The new bill also authorizes the Park Service to buy historically important properties that it wasn’t allowed to own in the past. But it still needs the funding to purchase those sites—and to stabilize the Quincy Smelter, one of the world’s most historically significant sites for the copper industry [see “Fighting Gravity,” Spring 2009]. Requests have been submitted to Congress, and approved funding will likely be announced this fall.

Women’s Rights National Historical Park

Women’s rights in America have come a long way since 1917, when suffragettes were picketing in front of the White House for the right to vote. Now, an interpretive trail through New York will help document just how far the nation has come. Introduced by Rep. Louise Slaughter (D-NY) and then-Senator Hillary Rodham Clinton, the National Women’s Rights History Project Act creates a drivable women’s history trail, expands the national online database of women’s history sites, and establishes a partnership network to fund relevant educational programs. The route was designed to allow access to many of the most prominent sites of the women’s movement, including Seneca Falls and Waterloo at Women’s Rights National Historical Park, where the first women’s rights conventions were planned and held.

“So many people forget that it was just eighty-nine years ago that women were finally allowed to vote in this country,” says Slaughter. “This important legislation provides Americans with the chance to learn more about the heroines who changed history and opened the doors of opportunity for future generations of women.”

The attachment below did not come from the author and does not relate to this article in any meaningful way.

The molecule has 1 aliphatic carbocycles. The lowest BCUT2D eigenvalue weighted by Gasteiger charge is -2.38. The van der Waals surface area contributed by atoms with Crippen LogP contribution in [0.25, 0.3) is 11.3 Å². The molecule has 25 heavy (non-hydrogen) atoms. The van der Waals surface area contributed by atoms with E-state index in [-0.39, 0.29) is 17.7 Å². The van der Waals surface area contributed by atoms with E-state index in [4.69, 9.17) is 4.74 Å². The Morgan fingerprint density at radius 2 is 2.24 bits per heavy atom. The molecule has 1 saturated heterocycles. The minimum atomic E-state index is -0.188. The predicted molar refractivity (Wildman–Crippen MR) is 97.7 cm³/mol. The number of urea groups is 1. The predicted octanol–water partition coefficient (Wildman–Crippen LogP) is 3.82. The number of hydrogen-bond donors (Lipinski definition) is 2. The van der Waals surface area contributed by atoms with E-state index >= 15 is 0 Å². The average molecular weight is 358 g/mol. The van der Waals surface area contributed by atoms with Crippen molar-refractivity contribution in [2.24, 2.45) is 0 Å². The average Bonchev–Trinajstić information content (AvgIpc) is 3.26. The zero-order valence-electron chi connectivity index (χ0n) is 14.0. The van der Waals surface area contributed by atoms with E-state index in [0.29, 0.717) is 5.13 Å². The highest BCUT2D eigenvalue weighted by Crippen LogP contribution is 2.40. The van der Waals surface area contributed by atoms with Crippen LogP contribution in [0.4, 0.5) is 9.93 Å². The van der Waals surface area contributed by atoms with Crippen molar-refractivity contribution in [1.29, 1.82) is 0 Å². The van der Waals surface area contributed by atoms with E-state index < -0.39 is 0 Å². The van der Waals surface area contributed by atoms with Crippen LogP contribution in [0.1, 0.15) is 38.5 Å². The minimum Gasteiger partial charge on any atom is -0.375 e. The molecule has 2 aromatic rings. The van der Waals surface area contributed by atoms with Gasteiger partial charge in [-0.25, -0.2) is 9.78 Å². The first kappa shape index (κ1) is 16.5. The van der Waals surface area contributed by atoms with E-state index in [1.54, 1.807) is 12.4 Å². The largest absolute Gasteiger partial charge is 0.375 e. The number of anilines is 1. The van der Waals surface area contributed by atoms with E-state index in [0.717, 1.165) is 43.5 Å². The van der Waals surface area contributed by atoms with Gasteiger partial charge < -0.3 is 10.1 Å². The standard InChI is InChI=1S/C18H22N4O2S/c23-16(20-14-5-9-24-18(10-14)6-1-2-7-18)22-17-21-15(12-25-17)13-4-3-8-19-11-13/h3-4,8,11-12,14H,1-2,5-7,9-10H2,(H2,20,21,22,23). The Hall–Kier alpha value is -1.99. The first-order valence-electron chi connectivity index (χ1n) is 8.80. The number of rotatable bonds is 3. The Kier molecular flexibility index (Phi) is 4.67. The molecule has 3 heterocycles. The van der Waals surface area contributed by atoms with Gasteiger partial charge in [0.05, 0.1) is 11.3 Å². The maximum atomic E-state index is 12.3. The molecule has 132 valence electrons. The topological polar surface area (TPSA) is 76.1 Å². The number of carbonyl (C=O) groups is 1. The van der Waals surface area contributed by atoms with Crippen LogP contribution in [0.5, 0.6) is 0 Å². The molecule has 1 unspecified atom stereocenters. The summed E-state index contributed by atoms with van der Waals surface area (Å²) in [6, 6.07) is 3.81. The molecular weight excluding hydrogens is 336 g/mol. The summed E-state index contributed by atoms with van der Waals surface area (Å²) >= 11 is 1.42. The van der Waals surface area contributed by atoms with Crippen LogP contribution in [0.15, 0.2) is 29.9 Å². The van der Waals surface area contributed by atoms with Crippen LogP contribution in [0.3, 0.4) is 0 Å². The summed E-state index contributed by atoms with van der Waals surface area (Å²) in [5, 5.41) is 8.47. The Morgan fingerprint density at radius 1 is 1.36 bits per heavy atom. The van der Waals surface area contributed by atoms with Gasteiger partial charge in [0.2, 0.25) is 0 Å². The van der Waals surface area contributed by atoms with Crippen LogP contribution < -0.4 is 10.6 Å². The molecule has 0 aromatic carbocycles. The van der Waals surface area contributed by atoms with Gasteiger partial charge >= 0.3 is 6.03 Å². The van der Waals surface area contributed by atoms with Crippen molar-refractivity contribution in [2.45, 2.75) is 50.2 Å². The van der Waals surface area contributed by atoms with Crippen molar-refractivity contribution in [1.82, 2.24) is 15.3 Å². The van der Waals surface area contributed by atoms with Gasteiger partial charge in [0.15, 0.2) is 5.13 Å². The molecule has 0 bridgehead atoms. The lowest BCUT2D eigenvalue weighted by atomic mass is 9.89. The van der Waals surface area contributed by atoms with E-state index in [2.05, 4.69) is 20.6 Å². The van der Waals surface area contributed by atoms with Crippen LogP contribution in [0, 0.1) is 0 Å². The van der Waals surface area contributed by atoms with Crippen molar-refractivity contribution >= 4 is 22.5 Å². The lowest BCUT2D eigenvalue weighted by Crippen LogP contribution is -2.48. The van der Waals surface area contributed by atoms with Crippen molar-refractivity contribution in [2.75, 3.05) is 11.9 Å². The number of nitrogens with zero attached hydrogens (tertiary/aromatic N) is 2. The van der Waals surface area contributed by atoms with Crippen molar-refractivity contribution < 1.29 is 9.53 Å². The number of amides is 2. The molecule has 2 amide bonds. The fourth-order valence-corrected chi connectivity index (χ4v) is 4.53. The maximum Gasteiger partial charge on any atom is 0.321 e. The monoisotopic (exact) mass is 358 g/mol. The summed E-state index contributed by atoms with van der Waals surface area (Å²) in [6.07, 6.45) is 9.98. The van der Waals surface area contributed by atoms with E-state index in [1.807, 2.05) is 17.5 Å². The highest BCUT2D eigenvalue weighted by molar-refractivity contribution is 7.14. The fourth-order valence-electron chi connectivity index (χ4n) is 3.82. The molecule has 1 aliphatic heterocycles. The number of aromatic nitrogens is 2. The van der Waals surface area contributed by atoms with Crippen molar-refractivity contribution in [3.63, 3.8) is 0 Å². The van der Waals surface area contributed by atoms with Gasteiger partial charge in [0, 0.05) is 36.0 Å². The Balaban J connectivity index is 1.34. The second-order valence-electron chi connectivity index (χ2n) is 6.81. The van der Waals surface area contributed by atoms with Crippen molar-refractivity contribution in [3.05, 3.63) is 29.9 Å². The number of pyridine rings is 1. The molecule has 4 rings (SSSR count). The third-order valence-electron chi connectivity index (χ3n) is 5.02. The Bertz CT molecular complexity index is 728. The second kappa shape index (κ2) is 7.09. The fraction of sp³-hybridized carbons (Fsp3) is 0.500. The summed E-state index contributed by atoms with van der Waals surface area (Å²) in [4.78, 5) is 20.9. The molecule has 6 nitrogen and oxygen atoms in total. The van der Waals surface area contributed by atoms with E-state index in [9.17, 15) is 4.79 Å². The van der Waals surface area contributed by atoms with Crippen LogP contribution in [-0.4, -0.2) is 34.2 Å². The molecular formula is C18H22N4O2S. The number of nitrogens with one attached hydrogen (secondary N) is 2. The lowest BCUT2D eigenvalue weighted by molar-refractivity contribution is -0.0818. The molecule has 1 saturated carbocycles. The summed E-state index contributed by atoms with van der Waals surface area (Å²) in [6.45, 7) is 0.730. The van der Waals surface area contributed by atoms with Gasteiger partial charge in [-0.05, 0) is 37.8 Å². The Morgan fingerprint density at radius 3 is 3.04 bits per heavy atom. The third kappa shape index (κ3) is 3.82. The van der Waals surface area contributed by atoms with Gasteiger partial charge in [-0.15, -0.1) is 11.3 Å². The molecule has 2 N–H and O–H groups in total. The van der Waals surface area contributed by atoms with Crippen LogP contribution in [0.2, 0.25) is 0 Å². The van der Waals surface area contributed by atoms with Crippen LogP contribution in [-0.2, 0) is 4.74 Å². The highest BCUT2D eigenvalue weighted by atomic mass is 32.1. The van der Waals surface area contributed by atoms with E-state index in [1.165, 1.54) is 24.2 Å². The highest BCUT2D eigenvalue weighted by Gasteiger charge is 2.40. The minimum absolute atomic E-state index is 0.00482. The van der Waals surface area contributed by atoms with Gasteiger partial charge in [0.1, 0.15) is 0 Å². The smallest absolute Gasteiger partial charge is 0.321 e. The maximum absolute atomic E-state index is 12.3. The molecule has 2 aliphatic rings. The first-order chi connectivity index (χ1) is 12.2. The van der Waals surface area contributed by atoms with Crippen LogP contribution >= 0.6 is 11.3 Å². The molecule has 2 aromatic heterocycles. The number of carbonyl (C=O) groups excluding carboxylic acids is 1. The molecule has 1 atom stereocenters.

Fort Davis National Historic Site

Perhaps no park unit symbolizes the clash of suppression and newfound freedom, of brutal conquests and the budding American Dream, as Fort Davis National Historic Site in Texas. Here, the military successfully fought off Native Americans in the Indian Wars, securing new territory for American settlers heading west. But as one group was repressed, another was rising above a troubled past: Formerly enslaved African Americans—the Buffalo Soldiers—proved their dedication here by ably serving the U.S. Army on the Western Frontier.

If you stand on a certain bluff in the park, you can see the same landscape and historic structures that those soldiers saw in the late 1800s. But that landscape doesn’t completely fall within park boundaries—so when it went up for sale, conservationists feared it might end up in the hands of a developer. Thankfully, NPCA helped get it into the hands of a sympathetic buyer, who’s holding it until the Park Service has the money to purchase it. That may take a while—but the new legislation officially expands the park’s border, which is a critical first step.

“The integrity of that view is as much a part of the park’s historic fabric as anything else,” says Suzanne Dixon, director of NPCA’s Texas regional office. “There’s not a gas station or a drive-through restaurant anywhere in sight. Going there is like going back in time—and now we can rest assured that that experience will never change.”

Amy Leinbach Marquis is associate editor of National Parks magazine.

This article appears in the Summer 2009 issue.